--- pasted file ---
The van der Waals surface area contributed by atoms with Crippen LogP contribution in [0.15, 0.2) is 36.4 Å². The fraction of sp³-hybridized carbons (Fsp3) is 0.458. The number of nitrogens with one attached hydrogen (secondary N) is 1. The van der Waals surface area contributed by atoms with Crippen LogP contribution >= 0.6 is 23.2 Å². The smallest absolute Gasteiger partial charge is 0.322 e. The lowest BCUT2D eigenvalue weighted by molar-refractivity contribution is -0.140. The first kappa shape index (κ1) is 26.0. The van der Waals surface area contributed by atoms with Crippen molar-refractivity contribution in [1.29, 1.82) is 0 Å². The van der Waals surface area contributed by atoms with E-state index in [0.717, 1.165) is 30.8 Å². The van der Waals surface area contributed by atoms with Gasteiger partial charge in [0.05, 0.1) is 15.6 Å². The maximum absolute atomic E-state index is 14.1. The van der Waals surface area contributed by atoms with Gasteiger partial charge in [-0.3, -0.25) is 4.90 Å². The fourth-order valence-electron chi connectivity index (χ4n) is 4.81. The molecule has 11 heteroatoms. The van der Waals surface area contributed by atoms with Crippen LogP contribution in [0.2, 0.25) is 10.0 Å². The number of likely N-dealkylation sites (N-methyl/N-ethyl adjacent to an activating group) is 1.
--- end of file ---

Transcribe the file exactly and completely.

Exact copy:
The van der Waals surface area contributed by atoms with Crippen LogP contribution in [0.15, 0.2) is 36.4 Å². The fraction of sp³-hybridized carbons (Fsp3) is 0.458. The number of nitrogens with one attached hydrogen (secondary N) is 1. The van der Waals surface area contributed by atoms with Crippen LogP contribution >= 0.6 is 23.2 Å². The smallest absolute Gasteiger partial charge is 0.322 e. The lowest BCUT2D eigenvalue weighted by molar-refractivity contribution is -0.140. The first kappa shape index (κ1) is 26.0. The van der Waals surface area contributed by atoms with Crippen molar-refractivity contribution in [1.29, 1.82) is 0 Å². The van der Waals surface area contributed by atoms with E-state index in [0.717, 1.165) is 30.8 Å². The van der Waals surface area contributed by atoms with Gasteiger partial charge in [0.05, 0.1) is 15.6 Å². The maximum absolute atomic E-state index is 14.1. The van der Waals surface area contributed by atoms with Gasteiger partial charge in [-0.3, -0.25) is 4.90 Å². The fourth-order valence-electron chi connectivity index (χ4n) is 4.81. The molecule has 11 heteroatoms. The van der Waals surface area contributed by atoms with Crippen LogP contribution in [0.2, 0.25) is 10.0 Å². The number of likely N-dealkylation sites (N-methyl/N-ethyl adjacent to an activating group) is 1.